“Which of these three was a neighbor to the man who fell into the hands of robbers?” He said,
“The one who showed him mercy.” (Luke 10:29)
In Luke 10, Jesus tells the parable of the Good Samaritan to interpret what it means to love “your neighbor
as yourself.” On the road from Jerusalem to Jericho, a Samaritan finds a man beaten by robbers and does not
steer clear, unlike others who have passed by. He crosses the road to reach the man in need because as, Luke
says, “he was moved with pity.” A more literal translation of the Greek is “his heart was melting.”
Liberation theologian Gustavo Gutiérrez writes that justice work requires us to love as people of flesh and
blood, to love with hearts that melt when we encounter neighbors who are in need. Liberation, Gutiérrez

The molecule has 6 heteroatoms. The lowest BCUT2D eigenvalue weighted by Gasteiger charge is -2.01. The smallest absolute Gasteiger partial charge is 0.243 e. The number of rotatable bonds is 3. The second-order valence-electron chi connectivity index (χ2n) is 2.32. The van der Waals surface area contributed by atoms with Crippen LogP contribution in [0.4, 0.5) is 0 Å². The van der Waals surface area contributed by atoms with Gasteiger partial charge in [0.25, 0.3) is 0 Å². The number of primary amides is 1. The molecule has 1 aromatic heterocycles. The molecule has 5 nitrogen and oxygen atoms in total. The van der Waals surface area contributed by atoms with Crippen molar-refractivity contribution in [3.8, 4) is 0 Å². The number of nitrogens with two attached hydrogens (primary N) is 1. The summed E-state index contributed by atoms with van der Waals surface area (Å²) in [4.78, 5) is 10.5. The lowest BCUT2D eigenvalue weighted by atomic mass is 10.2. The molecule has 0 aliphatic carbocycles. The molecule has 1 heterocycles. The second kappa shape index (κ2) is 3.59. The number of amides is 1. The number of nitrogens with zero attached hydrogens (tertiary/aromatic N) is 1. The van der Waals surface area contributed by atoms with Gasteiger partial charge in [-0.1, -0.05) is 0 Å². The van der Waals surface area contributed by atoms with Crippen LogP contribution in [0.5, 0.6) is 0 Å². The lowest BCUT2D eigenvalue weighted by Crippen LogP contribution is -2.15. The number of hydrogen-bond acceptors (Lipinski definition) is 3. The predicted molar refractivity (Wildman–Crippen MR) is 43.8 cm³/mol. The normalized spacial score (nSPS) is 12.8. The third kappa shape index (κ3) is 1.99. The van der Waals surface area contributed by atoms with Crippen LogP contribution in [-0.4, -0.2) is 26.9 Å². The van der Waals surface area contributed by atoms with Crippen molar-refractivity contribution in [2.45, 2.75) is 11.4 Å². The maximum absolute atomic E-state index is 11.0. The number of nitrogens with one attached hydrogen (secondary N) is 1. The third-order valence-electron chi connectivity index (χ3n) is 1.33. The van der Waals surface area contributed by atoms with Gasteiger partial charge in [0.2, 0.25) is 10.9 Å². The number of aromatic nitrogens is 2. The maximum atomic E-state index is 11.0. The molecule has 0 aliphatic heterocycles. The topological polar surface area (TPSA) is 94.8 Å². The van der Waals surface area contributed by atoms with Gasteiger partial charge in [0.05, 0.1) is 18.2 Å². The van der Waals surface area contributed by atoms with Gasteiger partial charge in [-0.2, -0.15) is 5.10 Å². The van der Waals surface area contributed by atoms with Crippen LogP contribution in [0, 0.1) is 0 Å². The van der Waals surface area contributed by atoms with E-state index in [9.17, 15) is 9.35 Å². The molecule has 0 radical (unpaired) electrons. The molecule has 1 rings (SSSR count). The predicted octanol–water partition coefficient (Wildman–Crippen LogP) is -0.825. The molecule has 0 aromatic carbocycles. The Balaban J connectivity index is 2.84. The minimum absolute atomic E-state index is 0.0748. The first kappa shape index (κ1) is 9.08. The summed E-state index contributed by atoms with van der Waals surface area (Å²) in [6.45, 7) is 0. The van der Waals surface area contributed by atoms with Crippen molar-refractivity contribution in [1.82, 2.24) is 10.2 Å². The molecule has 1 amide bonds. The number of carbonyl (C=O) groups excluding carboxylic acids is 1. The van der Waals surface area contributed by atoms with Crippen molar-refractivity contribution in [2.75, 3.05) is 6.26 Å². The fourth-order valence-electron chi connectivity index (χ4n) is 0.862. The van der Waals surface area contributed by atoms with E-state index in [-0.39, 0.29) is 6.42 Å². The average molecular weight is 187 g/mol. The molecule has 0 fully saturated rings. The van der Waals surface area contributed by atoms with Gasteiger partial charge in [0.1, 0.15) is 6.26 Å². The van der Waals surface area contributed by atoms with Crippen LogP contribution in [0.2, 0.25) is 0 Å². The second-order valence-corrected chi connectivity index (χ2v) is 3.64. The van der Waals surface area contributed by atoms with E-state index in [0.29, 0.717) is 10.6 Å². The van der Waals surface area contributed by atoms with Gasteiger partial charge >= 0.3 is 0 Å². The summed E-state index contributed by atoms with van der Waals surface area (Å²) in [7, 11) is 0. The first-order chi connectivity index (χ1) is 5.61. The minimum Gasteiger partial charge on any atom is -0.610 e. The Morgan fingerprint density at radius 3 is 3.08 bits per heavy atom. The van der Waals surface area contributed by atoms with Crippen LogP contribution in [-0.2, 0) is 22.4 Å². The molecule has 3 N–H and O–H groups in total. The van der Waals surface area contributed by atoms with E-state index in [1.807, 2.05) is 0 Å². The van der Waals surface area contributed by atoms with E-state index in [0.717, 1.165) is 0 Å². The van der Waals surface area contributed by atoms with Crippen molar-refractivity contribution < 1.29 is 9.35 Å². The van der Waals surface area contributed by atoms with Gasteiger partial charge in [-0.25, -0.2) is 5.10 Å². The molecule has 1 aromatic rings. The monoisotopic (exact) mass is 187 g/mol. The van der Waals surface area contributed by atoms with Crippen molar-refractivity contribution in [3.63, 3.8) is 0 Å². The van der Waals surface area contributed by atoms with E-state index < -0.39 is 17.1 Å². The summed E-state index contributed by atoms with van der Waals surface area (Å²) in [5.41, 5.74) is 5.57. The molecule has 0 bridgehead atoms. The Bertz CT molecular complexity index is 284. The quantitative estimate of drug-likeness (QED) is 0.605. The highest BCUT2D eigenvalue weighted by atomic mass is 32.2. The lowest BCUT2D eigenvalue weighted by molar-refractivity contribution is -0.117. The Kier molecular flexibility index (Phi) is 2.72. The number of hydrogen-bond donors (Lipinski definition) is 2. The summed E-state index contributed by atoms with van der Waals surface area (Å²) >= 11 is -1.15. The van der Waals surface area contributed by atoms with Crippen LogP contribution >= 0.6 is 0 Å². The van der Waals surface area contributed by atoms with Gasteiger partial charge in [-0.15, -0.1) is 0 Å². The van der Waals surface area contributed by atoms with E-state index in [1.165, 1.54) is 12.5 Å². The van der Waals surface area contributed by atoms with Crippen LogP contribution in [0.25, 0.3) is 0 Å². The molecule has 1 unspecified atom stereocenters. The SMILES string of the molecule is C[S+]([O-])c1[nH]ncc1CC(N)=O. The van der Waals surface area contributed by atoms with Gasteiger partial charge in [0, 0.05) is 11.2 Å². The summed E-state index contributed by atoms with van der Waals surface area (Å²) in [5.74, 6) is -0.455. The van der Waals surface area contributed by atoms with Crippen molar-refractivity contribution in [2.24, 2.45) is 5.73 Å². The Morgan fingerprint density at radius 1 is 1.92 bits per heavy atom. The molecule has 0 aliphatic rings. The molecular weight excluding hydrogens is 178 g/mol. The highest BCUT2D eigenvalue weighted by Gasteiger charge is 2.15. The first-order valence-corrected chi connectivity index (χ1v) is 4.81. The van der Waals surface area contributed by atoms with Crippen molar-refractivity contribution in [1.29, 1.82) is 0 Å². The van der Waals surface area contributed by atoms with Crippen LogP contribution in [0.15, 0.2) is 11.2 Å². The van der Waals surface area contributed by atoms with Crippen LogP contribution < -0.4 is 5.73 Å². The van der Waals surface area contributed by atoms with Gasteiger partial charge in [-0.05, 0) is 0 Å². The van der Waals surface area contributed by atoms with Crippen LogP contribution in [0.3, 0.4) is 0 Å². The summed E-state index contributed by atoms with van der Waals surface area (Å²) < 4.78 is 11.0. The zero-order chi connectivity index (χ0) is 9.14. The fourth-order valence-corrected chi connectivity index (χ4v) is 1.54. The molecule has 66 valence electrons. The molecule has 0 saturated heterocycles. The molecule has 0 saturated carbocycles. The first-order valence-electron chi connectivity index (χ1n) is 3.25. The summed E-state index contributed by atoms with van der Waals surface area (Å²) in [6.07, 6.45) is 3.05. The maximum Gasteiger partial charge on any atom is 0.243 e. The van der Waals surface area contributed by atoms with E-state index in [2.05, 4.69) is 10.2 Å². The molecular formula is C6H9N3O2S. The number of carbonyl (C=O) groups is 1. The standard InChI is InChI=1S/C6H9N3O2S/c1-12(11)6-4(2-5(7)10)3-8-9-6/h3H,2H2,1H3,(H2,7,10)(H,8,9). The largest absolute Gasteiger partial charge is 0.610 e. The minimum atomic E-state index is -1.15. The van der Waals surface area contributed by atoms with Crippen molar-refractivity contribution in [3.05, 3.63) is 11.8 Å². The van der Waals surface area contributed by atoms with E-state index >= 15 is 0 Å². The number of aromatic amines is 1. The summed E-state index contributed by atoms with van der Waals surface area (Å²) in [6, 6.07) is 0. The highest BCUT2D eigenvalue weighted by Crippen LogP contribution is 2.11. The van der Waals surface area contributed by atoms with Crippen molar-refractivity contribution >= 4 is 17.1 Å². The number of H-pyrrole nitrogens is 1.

writes, will not come from cold religious obligation or a charitable sense of duty. It will come not from
mechanical rationalizations of our mind but from authentic, fleshy, heart connections. God works among us,
freeing us, opening our hearts, helping us become more fully human, or humane, through the relationships
that grow between neighbors.
Recall a human need that makes your heart melt — poverty, hunger, war, incarceration, etc. Breathe.
Notice thoughts and feelings that arise.
Imagine yourself coming across a stranger in need as you travel. What does this stranger look like? What do they say?
What do they need? Allow your heart to melt in this moment. Pay attention to the feeling of compassion, connection
and mercy. How does this feeling hurt? How does it set you free?
Free me for love, O God, so I can live with heart